The Bill will provide a statutory basis for existing procedures whereby the Garda criminal records database is used to vet persons applying for employment working with children or young adults. The Bill also provides for the use of soft information with regard to such vetting and the disclosure of such information to prospective employers. Soft information is information other than a court determined criminal record. That is important. We need to have good background information on people who are about to become involved in a service. The Bill also provides that before such soft information can be used in vetting procedures, the person who is the subject of the information must be given a copy of the information to be disclosed and must be given the opportunity to challenge the proposed disclosure if he or she does not consider the information to be accurate. In my previous day job, I often came across people who had been involved in petty crime and had got their lives together and gone on to work in a local school, perhaps as a care assistant. Such people should not be blocked from employment. At the same time, the principal and board of management have a duty to know such a person's background and other staff members should be supportive of them.

A friend of mine once said to me that keeping an eye on people can prevent much abuse. Good supervision and common sense by a properly-trained manager, class teacher or youth club leader will prevent many situations arising. We have thousands of such people working for the Special Olympics and Paralympics or with people with disabilities. We have many quality people and we often do not give sufficient recognition to the amazing work they do.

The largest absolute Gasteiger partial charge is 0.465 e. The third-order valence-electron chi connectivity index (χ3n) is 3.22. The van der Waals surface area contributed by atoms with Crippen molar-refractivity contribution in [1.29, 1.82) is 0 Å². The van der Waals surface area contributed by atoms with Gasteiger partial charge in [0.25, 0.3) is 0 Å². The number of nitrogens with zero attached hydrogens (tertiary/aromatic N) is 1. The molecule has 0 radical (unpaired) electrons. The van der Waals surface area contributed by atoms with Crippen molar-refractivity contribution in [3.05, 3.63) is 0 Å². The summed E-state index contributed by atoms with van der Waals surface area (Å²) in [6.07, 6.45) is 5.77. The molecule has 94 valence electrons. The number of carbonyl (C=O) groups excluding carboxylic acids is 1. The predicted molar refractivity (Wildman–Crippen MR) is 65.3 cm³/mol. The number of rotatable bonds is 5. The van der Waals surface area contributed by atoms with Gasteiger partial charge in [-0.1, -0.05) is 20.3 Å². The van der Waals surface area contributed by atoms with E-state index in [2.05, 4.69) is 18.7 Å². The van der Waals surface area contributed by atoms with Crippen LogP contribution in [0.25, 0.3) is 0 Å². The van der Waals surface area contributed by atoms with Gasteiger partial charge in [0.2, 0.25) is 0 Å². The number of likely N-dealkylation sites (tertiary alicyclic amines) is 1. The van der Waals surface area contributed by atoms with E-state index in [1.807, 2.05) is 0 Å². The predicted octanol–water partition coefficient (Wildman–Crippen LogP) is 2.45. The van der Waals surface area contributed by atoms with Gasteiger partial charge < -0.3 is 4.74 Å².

The Bill provides for the appointment of an independent appeals officer who will be responsible for assessing and deciding appeals against the proposed disclosure of soft information. I welcome this part of the legislation. We must always be respectful of people and of human rights and civil liberties. We must, however, maintain a balance. Priority must be given to the safety of the young person or child.

The types of work activities that require vetting are set out in the legislation. These include positions working in schools, health services, child care, residential care services and foster care. The Bill also requires persons providing services to children in sports clubs or community organisations to be vetted. Private babysitting, tuition and care arrangements are exempt from the vetting requirements. That is common sense. However, one needs to be careful in these situations. I came across a case in my clinic where a person told me he had been abused by someone who was giving him private tuition in his own home. We must be vigilant because a person who has an agenda will find ways to get around the vetting system. We must be careful if our children are being given private grinds, for example.

There is also an exemption for persons assisting at sports or community events on an occasional basis. It is for the organisers of such an event to make sure that abuse is not possible. Supervision by reliable people is the major part of prevention. The purpose of this exemption is to avoid having to vet every short-term volunteer with a community or voluntary organisation and to focus instead on vetting persons working with children on an ongoing basis.

We do not want to become too bureaucratic, but we must be vigilant. I have already mentioned children with an intellectual disability and younger children. There are people who will come up with various ways to gain access to children in order to abuse them.